(AFP) – Nigeria marked the Muslim feast of Eid el-Adha amid fears and tears as the US warned of possible new attacks after after deadly blasts claimed by Islamists killed 150 people in the northeast of the country.
The attacks on Friday in Damaturu were among the deadliest ever carried out by Boko Haram, an Islamist sect based in the north of Africa’s most populous country.
The US embassy in Nigeria warned that the sect could next attack hotels and other targets in the capital Abuja during the Muslim holiday.
“Following the recent Boko Haram, aka Nigerian Taliban, attacks in Borno and Yobe State, the US embassy has received information that Boko Haram may plan to attack several locations and hotels in Abuja,” during the Eid al-Adha Muslim holiday, the embassy said in a statement.
Security was stepped up in Abuja, which has been a target of past extremist attacks, including the August 26 suicide bomb at the UN headquarters which claimed 24 lives.
Some 13,000 policemen and specialist anti-terror squads were deployed to mosques and churches and other strategic locations in the city, a police official said. Worshippers were screened by metal detectors before they entered some churches.
In the grief-stricken city of Damaturu where the 150 died, thousands of Muslims gathered for Eid el-Adha, or the Feast of Sacrifices prayers at an open ground patrolled by dozens of armed police.
Nigeria’s President Goodluck Jonathan, who described the wave of gun and bomb attacks in the capital of Yobe state as “heinous”, appealed to Muslims to pray for peace in the country as they marked Eid.
“It is a period that we are all expected to live in peace but as a nation we have our own challenges, even during this holy period we still have incidents happening here and there,” he said.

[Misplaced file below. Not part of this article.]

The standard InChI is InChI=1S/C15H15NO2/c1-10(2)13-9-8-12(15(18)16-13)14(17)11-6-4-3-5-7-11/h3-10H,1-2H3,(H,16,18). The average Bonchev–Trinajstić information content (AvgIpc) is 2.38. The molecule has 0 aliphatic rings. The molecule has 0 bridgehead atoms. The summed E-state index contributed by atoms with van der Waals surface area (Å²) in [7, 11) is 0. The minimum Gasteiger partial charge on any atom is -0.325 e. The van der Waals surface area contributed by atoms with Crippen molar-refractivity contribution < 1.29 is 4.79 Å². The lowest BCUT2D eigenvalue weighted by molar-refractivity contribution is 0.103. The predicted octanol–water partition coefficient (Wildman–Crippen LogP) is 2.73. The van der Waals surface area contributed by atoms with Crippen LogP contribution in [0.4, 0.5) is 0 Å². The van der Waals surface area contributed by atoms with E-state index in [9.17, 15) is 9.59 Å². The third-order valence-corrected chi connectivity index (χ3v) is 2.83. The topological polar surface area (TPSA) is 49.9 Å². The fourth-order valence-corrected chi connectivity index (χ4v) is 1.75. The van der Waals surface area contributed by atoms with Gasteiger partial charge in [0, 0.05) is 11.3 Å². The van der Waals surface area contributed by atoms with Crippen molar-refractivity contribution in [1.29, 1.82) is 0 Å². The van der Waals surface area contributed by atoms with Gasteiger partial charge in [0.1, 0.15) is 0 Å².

While Christian churches and police were among the initial targets for the attacks, gunmen fired indiscriminately in the streets and Muslims and Christians alike were among those killed, local officials reported.
“The death toll cuts across religion, profession, status. There was no particular social stratum that was excluded,” said Ibrahim Farinloye, spokesman for Nigeria’s emergency management agency in the northeast.
“The attack seems to have been haphazardly carried out which explains the heavy toll. Both Muslims, Christians, civilians, soldiers, policemen and other paramilitary personnel were all part of the casualties.”
Eid celebrations in the sleepy and dusty city of Damaturu were low key on Sunday.
Gudusu, a 58-year-old resident who lost a brother in the attacks, voiced outrage at Boko Haram, sobbing as prayers were offered for the sibling he buried on Saturday evening.
His family called off the celebrations but simply prayed and slaughtered a ram to mark Eid al-Adha, one of the most important feasts in the Muslim calendar.
“It’s a season of mourning and celebration at the same time,” said another resident Aisami Bundi.
“People are struggling to strike a balance between the merriment of the season and the losses the city has incurred from the attacks, especially the large number of people that have been killed,” he said.
Pope Benedict XVI appealed for an end to the violence, saying it did “not resolve problems but increases them, sowing hatred and divisions, even among the faithful.”
Boko Haram claimed Friday’s rampage and warned of further attacks.
Meantime, gunmen suspected of being members of Boko Haram on Sunday shot dead a police officer at his home as he returned from Eid morning prayers in Maiduguri, the sect’s base, local police chief Simeon Midenda told AFP.
Militants from Boko Haram, whose name means “Western Education Is Sin” in the regional Hausa language, have in the past targeted police and military, community and religious leaders, as well as politicians.
The sect, which wants to see the establishment of an Islamic state in northern Nigeria, staged an uprising which was brutally put down by security forces in 2009.